Could Ford Motor Co. be harboring an Anglophile cell that's infiltrating its design studios and turning its products into British car clones?
Mmmm. There is some evidence of this. Earlier in the millennium, when Ford still owned Aston Martin, it purloined that legendary sports car's iconic grille and placed it on the likes of the Ford Fusion.
More recently, there is the new grille on the reworked 2017 Lincoln MKZ. You can argue that facial expression was borrowed from the current Lincoln Continental. But you can also make the case that both grilles evoke those of contemporary Jaguars.
So much for automotive "borrowing" and "inspiration." Let's take a look at what's lurking behind that attractive new grille. As it turns out, the new styling is from the firewall front. The rest of the body is pretty much carryover — a good thing, because this is one handsome midsize luxury sedan.
The substantive refresh also included interior tweaks, notably more user-friendly audio and climate controls and an optional new twin-turbo V-6, a Lincoln exclusive that can vault the MKZ from 0 to 60 in a tad over five seconds.
The MKZ, a corporate cousin of the Ford Fusion, is Lincoln's least expensive sedan, with a relatively affordable base price of $35,170. You can run up the bill very easily — the panoramic sunroof is a $2,995 option, for example — but the car is nicely equipped in base form. It is also an exceptionally quiet automobile, with an excellent ride, reasonable athleticism, and a high degree of safety. It earned the government's top, five-star safety rating and the Insurance Institute for Highway Safety's Top Safety Pick+ ranking.
The test car, a Reserve model fitted with all-wheel-drive, was powered by the MKZ's standard engine, a direct-injected, two-liter turbo that develops 245 horsepower and a hefty 275 pounds/feet of torque. That engine gets this two-ton sedan from 0 to 60 a couple of seconds slower than the three-liter twin turbo V-6, but it gets it there more inexpensively. The V-6 tacks $2,750 on the price in the 350-horse form it takes in the front-drive MKZ, and $4,000 with the 400-horse variant used in the all-wheel-drive model.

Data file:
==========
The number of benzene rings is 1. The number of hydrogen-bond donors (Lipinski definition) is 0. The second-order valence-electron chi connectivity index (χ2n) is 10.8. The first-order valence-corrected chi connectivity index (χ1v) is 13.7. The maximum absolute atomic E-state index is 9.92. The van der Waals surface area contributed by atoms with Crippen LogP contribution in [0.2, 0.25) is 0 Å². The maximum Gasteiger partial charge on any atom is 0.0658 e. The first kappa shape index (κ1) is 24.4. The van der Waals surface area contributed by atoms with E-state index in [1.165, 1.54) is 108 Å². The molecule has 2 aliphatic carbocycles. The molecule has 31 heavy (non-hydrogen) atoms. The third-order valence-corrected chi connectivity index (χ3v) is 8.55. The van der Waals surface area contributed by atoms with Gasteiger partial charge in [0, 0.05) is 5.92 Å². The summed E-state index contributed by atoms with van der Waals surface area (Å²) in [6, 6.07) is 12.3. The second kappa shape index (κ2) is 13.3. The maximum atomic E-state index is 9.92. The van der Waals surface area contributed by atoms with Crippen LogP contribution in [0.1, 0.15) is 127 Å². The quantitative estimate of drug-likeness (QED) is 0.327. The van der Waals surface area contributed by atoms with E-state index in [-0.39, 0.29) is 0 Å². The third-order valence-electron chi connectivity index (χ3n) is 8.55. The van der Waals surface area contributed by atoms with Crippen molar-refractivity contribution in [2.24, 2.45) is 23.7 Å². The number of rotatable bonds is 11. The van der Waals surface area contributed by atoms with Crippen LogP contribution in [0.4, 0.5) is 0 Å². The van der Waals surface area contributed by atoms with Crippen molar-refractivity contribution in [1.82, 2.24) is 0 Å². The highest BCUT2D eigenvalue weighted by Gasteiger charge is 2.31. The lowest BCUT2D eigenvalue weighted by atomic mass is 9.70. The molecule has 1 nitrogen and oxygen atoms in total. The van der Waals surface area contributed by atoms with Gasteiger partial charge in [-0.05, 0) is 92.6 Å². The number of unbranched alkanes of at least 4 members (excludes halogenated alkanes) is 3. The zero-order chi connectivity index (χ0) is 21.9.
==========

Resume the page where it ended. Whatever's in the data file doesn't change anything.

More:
The V-6 is also thirstier. While the AWD tester had EPAs of 20 city and 28 highway, the V-6 version is rated at 17 and 26. (The most economical MKZs are the front-drive 2-liter, 21 city and 31 highway, and the hybrid model, which is 41 city and 38 highway.)
The tester was a looker, and didn't lower the aesthetic bar when you opened the door. The leather-trimmed interior, with its black-and-brown color scheme and satin metal accents, was knock-your-socks-off business. So was the original dash design. The properly bolstered, heated, and cooled power front seats were quite comfortable. The back seat wasn't as accommodating for someone a couple of inches over six feet. There was enough leg room, but my head grazed the headliner when I sat up straight.
Cargo space was quite adequate for a vacationing family of four.
The test car certainly handled and accelerated well enough, but its forte was on the highway, where its quietude, ride comfort, and solidity came to the fore.
There were nearly $11,000 worth of nifty options on the tester, ranging from a wowser sound system to a heated steering wheel. But the one I would spring for was the cheapest date on the Monroney sticker: the inflatable seat belts at $195. They cushion the impact when you are thrown forward into the belt by a collision.
Base price: $41,400.
As tested: $53,180.
Standard equipment: Two-liter engine; six-speed automatic transmission; all-wheel-drive; and a generously manned amenity army.
Options: A nearly $11,000 gaggle of safety electronics and hedonism only hinted at in the Book of Much.
Fuel economy: 20 city and 28 highway (regular gas).
Engine performance: Decent.
Handling: Quite adequate.
Styling: Almost Superb.
Warranty: Four years/50,000 miles bumper to bumper.